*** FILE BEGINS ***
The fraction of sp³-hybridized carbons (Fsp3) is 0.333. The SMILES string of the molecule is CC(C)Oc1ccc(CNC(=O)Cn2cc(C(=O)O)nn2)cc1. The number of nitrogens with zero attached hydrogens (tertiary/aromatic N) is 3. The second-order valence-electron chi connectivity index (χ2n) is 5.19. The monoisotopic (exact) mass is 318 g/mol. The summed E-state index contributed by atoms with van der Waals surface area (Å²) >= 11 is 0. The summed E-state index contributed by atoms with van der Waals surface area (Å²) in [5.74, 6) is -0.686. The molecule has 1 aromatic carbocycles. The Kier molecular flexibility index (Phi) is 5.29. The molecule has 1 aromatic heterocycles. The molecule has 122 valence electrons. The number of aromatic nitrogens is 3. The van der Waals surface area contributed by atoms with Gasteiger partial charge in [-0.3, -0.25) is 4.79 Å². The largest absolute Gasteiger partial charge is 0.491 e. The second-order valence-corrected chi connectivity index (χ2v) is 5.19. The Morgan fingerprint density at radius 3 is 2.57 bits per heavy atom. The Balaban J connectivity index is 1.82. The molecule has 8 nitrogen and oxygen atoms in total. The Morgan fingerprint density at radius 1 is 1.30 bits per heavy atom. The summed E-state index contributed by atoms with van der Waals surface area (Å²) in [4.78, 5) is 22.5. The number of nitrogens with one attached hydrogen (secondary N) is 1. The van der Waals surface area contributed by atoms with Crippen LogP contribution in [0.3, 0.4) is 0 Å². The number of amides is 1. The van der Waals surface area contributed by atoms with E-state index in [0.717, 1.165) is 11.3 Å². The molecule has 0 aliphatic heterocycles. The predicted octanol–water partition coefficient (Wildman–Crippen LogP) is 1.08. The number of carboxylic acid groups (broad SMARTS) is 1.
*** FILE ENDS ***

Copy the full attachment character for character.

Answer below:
The fraction of sp³-hybridized carbons (Fsp3) is 0.333. The SMILES string of the molecule is CC(C)Oc1ccc(CNC(=O)Cn2cc(C(=O)O)nn2)cc1. The number of nitrogens with zero attached hydrogens (tertiary/aromatic N) is 3. The second-order valence-electron chi connectivity index (χ2n) is 5.19. The monoisotopic (exact) mass is 318 g/mol. The summed E-state index contributed by atoms with van der Waals surface area (Å²) >= 11 is 0. The summed E-state index contributed by atoms with van der Waals surface area (Å²) in [5.74, 6) is -0.686. The molecule has 1 aromatic carbocycles. The Kier molecular flexibility index (Phi) is 5.29. The molecule has 1 aromatic heterocycles. The molecule has 122 valence electrons. The number of aromatic nitrogens is 3. The van der Waals surface area contributed by atoms with Gasteiger partial charge in [-0.3, -0.25) is 4.79 Å². The largest absolute Gasteiger partial charge is 0.491 e. The second-order valence-corrected chi connectivity index (χ2v) is 5.19. The Morgan fingerprint density at radius 3 is 2.57 bits per heavy atom. The Balaban J connectivity index is 1.82. The molecule has 8 nitrogen and oxygen atoms in total. The Morgan fingerprint density at radius 1 is 1.30 bits per heavy atom. The summed E-state index contributed by atoms with van der Waals surface area (Å²) in [4.78, 5) is 22.5. The number of nitrogens with one attached hydrogen (secondary N) is 1. The van der Waals surface area contributed by atoms with Crippen LogP contribution in [0.3, 0.4) is 0 Å². The number of amides is 1. The van der Waals surface area contributed by atoms with E-state index in [0.717, 1.165) is 11.3 Å². The molecule has 0 aliphatic heterocycles. The predicted octanol–water partition coefficient (Wildman–Crippen LogP) is 1.08. The number of carboxylic acid groups (broad SMARTS) is 1.